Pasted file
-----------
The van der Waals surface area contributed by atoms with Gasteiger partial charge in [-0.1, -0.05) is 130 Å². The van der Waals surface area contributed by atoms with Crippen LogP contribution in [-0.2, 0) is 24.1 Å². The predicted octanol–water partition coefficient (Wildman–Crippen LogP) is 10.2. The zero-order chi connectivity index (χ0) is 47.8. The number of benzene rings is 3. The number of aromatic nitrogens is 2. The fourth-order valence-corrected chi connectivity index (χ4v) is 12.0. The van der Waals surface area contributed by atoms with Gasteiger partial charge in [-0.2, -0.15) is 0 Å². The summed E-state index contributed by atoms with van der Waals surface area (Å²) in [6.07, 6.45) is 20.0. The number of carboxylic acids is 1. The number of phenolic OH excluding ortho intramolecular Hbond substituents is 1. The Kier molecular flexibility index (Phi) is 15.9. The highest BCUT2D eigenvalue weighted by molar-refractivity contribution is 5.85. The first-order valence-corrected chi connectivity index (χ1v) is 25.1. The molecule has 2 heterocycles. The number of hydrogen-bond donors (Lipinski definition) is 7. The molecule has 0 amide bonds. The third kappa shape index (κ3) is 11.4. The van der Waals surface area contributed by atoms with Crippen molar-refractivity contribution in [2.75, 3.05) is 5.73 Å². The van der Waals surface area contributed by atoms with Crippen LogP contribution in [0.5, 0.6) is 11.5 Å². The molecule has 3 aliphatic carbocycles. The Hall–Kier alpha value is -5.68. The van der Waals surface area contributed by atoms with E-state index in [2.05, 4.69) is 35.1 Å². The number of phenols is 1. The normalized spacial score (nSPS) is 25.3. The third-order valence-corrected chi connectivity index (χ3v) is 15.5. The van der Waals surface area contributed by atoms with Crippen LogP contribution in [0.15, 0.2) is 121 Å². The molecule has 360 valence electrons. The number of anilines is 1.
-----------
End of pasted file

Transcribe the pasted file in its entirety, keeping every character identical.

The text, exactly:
The van der Waals surface area contributed by atoms with Gasteiger partial charge in [-0.1, -0.05) is 130 Å². The van der Waals surface area contributed by atoms with Crippen LogP contribution in [-0.2, 0) is 24.1 Å². The predicted octanol–water partition coefficient (Wildman–Crippen LogP) is 10.2. The zero-order chi connectivity index (χ0) is 47.8. The number of benzene rings is 3. The number of aromatic nitrogens is 2. The fourth-order valence-corrected chi connectivity index (χ4v) is 12.0. The van der Waals surface area contributed by atoms with Gasteiger partial charge in [-0.2, -0.15) is 0 Å². The summed E-state index contributed by atoms with van der Waals surface area (Å²) in [6.07, 6.45) is 20.0. The number of carboxylic acids is 1. The number of phenolic OH excluding ortho intramolecular Hbond substituents is 1. The Kier molecular flexibility index (Phi) is 15.9. The highest BCUT2D eigenvalue weighted by molar-refractivity contribution is 5.85. The first-order valence-corrected chi connectivity index (χ1v) is 25.1. The molecule has 2 heterocycles. The number of hydrogen-bond donors (Lipinski definition) is 7. The molecule has 0 amide bonds. The third kappa shape index (κ3) is 11.4. The van der Waals surface area contributed by atoms with Crippen molar-refractivity contribution in [2.75, 3.05) is 5.73 Å². The van der Waals surface area contributed by atoms with Crippen LogP contribution in [0.5, 0.6) is 11.5 Å². The molecule has 3 aliphatic carbocycles. The Hall–Kier alpha value is -5.68. The van der Waals surface area contributed by atoms with E-state index in [2.05, 4.69) is 35.1 Å². The number of phenols is 1. The normalized spacial score (nSPS) is 25.3. The third-order valence-corrected chi connectivity index (χ3v) is 15.5. The van der Waals surface area contributed by atoms with Crippen LogP contribution in [0.15, 0.2) is 121 Å². The molecule has 360 valence electrons. The number of anilines is 1.